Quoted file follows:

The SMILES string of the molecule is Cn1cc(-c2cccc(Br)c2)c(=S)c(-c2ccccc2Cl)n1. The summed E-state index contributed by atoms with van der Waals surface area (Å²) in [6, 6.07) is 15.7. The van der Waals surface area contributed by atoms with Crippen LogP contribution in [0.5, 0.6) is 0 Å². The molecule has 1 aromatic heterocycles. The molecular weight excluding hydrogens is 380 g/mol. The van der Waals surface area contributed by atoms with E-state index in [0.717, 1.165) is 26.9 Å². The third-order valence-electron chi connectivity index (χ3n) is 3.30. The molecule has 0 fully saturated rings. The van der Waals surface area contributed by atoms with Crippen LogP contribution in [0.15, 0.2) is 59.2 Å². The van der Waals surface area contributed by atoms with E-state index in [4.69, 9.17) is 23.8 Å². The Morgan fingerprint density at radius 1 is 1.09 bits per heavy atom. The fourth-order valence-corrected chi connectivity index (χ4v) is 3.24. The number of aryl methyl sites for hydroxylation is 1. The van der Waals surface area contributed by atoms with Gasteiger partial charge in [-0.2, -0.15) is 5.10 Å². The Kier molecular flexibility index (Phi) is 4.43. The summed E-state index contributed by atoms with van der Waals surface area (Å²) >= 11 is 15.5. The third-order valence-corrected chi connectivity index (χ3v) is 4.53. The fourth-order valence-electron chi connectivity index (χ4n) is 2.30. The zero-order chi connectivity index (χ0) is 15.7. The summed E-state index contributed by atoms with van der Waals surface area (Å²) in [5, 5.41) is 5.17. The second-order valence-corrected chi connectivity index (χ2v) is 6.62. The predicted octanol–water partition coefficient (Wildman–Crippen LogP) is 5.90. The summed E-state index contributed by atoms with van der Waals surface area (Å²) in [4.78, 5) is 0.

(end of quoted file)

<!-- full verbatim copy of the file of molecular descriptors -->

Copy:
The SMILES string of the molecule is Cn1cc(-c2cccc(Br)c2)c(=S)c(-c2ccccc2Cl)n1. The summed E-state index contributed by atoms with van der Waals surface area (Å²) in [6, 6.07) is 15.7. The van der Waals surface area contributed by atoms with Crippen LogP contribution in [0.5, 0.6) is 0 Å². The molecule has 1 aromatic heterocycles. The molecular weight excluding hydrogens is 380 g/mol. The van der Waals surface area contributed by atoms with E-state index in [0.717, 1.165) is 26.9 Å². The third-order valence-electron chi connectivity index (χ3n) is 3.30. The molecule has 0 fully saturated rings. The van der Waals surface area contributed by atoms with Crippen LogP contribution in [0.15, 0.2) is 59.2 Å². The van der Waals surface area contributed by atoms with E-state index in [4.69, 9.17) is 23.8 Å². The Morgan fingerprint density at radius 1 is 1.09 bits per heavy atom. The fourth-order valence-corrected chi connectivity index (χ4v) is 3.24. The number of aryl methyl sites for hydroxylation is 1. The van der Waals surface area contributed by atoms with Gasteiger partial charge in [-0.2, -0.15) is 5.10 Å². The Kier molecular flexibility index (Phi) is 4.43. The summed E-state index contributed by atoms with van der Waals surface area (Å²) >= 11 is 15.5. The third-order valence-corrected chi connectivity index (χ3v) is 4.53. The fourth-order valence-electron chi connectivity index (χ4n) is 2.30. The zero-order chi connectivity index (χ0) is 15.7. The summed E-state index contributed by atoms with van der Waals surface area (Å²) in [5, 5.41) is 5.17. The second-order valence-corrected chi connectivity index (χ2v) is 6.62. The predicted octanol–water partition coefficient (Wildman–Crippen LogP) is 5.90. The summed E-state index contributed by atoms with van der Waals surface area (Å²) in [4.78, 5) is 0.